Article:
Over the years, farmers in the developing and developed countries have experienced rapid increase in agricultural yield and profit at the expense of food safety, environmental quality, human health and social justice. Modern agriculture hinged on ONLY chemical technology has now taken a big toll on the ecosystem. This trend has been witnessed in the following forms;
=> Pollution of underground water and air;
=> Water body contamination;
=> Disease epidemic/pandemic in human beings;
=> Suppression of aquatic lives, terrestrial animals, pollinating agents and other beneficial organisms;
=> High chemical residues in fruits and vegetables leading to food poisoning;
=> Pests developing resistance to treatments;
=> Increased incidence of new strains of pests and disease
=> Ecosystem activities disruption and increased greenhouse gas emission.
=> Insufficient precipitation (Rainfall) and flood
=> Extended drought condition and dryness
=> Extremely high sun intensity
Several concepts, principles and philosophies exemplifying the essence of organic agriculture practices have been developed by NGOs, associations, research institutes and individuals around world to promote natural farming and organic agriculture practices. Consequently, organic agriculture practices received greater attention and recognition after 1980s. Despite the increased promotion of organic agriculture, the practice among farmers is still relatively low, some farmers are not even doing it rightly while some farmers couldn’t sustain the practice. These are mainly due to the lack of requisite knowledge about local (natural and green) resources to employ to sustain the organic farming practices; majority of the farmers or farms still rely heavily on external and imported inputs for food production thus making the cost of production to be very high. Farmers and processors at times find it difficult to produce when certain imported inputs are not available in the marketplaces. Meanwhile, these farmer and processors generate lots of biomass wastes which are not well managed and utilized hence posing risk to our environment.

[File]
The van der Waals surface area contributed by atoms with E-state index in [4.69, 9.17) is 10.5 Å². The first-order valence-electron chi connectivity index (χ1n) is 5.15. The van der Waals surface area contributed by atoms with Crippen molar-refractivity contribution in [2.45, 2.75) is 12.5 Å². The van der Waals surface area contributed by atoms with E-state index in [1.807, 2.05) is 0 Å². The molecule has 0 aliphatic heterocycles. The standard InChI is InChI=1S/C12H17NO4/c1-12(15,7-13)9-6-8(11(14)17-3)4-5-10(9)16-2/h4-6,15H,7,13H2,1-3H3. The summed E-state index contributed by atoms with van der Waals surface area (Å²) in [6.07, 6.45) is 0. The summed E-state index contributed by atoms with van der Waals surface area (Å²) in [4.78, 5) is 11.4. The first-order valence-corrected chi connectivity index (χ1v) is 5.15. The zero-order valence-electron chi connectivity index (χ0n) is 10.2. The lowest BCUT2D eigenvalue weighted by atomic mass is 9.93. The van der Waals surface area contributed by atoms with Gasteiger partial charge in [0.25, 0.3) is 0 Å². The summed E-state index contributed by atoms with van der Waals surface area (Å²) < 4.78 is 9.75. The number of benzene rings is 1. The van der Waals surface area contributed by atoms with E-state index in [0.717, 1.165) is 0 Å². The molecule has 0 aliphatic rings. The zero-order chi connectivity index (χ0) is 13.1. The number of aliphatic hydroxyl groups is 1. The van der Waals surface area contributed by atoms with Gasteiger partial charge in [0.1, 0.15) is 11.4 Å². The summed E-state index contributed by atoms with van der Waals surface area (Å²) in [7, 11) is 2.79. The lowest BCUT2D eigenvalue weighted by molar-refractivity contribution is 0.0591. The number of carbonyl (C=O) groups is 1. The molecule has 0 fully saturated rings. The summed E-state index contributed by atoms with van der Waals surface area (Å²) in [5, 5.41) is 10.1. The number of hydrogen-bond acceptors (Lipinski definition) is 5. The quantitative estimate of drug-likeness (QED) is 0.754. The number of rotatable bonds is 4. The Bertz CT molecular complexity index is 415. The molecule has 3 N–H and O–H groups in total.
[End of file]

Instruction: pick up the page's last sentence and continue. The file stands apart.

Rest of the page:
To address this ugly trend, Ayodele Farinde (Organic Farming Expert and Certified Organic Agriculture Trainer) authored a book titled; “Green Organic Agriculture: Optimizing Local Resources for Sustainable Agriculture”
The book will equip agricultural stakeholders with knowledge about numerous available local resources for G.O.A development. Equally, agricultural stakeholders will be able to identify and optimize those local resources within agric. ecosystem. The book documents practical experiences, indigenous knowledge, scientific knowledge and relevant technology. It will help agricultural stakeholders to identify and optimize local resources for fertilizers, pesticides, microbial solutions, therapy/prophylaxis, feed and food production hence reducing the cost of production. The book is a strategic tool for developing climate-smart agriculture as well as circular economy and green economy.
First and foremost, we need to understand the meaning of Green Organic Agriculture (G.O.A);
Green Organic Agriculture is a sustainable agricultural practice that seeks to improve the health of plants, animals and ultimately people by maximizing local resources while eliminating or reducing associated environmental risks – Ayodele Farinde
In G.O.A, we optimize local resources to achieve the following goals;
Improved farm health, productivity, efficiency and profitability
Minimized food loss and zero waste
Reduced environmental pollution or greenhouse gas emissions
Improved human well-being and livelihoods
The book is available on all platforms including;